of plugs and sockets
logos and information are restricted to company names found on material
that is shown in the museum.
Manufacturers are listed in alphabetical order.
Sources: catalogs and internet sites of the given companies and Wikipedia. Information on Monowatt and GE has been given by Chris Hunter, Museum of Innovation and Science, Schenectady, NY.
® shown logos are registered trademarks of given companies or brands.
|Arrow Electrical Wiring Devices.
companies have played a role in the history of Arrow. In 1890 Gerald W.
Hart and George Hegeman founded the Hart and Hegeman Manufacturing Co.
They started to produce rotary snap switches for electric lamps. In
1905 Charles G. Perkins founded the Arrow Electric Manufacturing Co. In
1928 the two companies merged and create the Arrow-Hart and
Hegeman Co. In 1981 Arrow-Hart is acquired by Cooper Industries.
|Cooper Industries. Charles and
Cooper opened in 1833 an iron foundry, named C&G Cooper Co. They
switched to manufacturing steam engines and later to gas engine
technology. After World War II they focussed, among others, on
electrical products. After acquiring Arrow-Hart in 1981 and Eagle
Electric in 2000, the Cooper Wiring Devices was created. In 2012 Cooper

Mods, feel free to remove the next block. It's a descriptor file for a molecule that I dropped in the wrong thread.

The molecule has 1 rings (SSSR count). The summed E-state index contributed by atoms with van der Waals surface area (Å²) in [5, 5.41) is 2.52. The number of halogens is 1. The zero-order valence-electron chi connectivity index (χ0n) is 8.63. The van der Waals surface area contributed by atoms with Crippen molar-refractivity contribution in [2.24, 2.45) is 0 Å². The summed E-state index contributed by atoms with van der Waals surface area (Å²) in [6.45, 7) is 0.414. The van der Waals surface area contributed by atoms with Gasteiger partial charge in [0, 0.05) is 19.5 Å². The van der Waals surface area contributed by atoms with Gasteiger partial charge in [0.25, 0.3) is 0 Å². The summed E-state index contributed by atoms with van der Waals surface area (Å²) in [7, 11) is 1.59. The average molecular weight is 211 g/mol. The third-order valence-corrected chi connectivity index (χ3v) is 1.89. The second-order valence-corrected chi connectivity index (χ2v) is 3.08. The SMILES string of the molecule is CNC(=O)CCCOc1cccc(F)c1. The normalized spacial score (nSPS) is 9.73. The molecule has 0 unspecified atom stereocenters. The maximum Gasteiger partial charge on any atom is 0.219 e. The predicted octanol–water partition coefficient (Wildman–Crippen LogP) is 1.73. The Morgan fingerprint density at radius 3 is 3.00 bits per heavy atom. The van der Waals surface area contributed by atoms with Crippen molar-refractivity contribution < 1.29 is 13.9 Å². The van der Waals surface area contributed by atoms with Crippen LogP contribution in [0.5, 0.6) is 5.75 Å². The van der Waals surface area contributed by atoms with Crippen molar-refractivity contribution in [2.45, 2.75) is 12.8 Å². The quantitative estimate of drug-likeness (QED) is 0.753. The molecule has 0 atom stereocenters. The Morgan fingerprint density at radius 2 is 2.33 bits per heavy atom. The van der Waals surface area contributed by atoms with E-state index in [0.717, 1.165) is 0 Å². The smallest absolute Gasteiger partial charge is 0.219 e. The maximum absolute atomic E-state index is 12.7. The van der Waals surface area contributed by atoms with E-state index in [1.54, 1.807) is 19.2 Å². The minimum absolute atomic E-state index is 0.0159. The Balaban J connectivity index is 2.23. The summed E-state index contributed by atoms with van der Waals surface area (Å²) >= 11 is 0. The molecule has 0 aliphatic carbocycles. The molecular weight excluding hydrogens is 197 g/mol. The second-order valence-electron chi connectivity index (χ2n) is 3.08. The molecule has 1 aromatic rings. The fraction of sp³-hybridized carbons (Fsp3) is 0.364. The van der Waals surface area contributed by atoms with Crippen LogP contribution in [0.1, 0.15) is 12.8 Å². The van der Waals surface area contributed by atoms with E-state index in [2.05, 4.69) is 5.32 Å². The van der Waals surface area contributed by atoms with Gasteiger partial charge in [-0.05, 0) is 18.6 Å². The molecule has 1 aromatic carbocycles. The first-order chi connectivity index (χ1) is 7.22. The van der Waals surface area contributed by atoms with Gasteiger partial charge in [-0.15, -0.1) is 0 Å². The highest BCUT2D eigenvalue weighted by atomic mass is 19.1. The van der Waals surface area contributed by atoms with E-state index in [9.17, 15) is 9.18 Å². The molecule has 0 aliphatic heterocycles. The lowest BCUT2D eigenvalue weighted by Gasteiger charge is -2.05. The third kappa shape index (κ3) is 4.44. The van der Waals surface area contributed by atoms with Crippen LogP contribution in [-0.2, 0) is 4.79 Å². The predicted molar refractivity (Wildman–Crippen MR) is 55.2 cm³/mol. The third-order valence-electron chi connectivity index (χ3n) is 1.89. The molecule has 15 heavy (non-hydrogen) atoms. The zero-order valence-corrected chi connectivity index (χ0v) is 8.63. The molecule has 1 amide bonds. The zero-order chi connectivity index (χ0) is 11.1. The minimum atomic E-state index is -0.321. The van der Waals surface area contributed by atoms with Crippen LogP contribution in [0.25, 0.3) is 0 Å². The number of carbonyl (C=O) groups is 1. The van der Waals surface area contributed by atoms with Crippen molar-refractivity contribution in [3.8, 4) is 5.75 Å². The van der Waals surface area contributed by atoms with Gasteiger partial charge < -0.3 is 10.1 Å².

was acquired by the Eaton Corporation, a multinational power
||Eagle Electric Manufacturing Company.
Founded in 1920 by Louis and Philip Ludwig and based in New York. Louis
Ludwig introduced the slogan "Eagle Electric-Perfection is not an
accident". In 1986 Eagle was the first to introduce sockets that were
protected against voltage spikes by means of a patented surge
protector. In 2000 Eagle Electric was purchased by Cooper Industries.
|General Electric Company.
In 1892 the Edison General Electric Company and the competitive Thomas
Houston Company combined business as General Electric Company. It
started with incandescent lighting. GE is now a large multinational
conglomerate corporation. Manufacturing of domestic plugs and sockets
ended in the second half of the 20st century. Power cords for modern GE
appliances may have a GE logo, but are made by other companies..
Note that US General Electric Co is not linked to British General Electric Co.
In 1888 Harvey Hubbell II opened a manufacturing facility in
Bridgeport, Connecticut. Hubbell was the inventor of a pull-chain
socket (patented in 1896) and a separable attachment plug (1903).
The iconic type with two, parallel positioned flat blades
was patented in 1912. Hubbell is still one of the prominent
manufacturers of, among others, plugs and sockets. Hubbell has acquired
many companies, among others Bryant Electric, a still existing brand
||Leviton Manufacturing Company.
Founded in 1906 by Isodor Leviton in Manhattan. After starting
production of Edison lamp sockets, the company expanded the range to
lighting controls and other electrical products. It is the largest privately held manufacturer of electrical equipment in North America.
|Monowatt Electric Corporation. When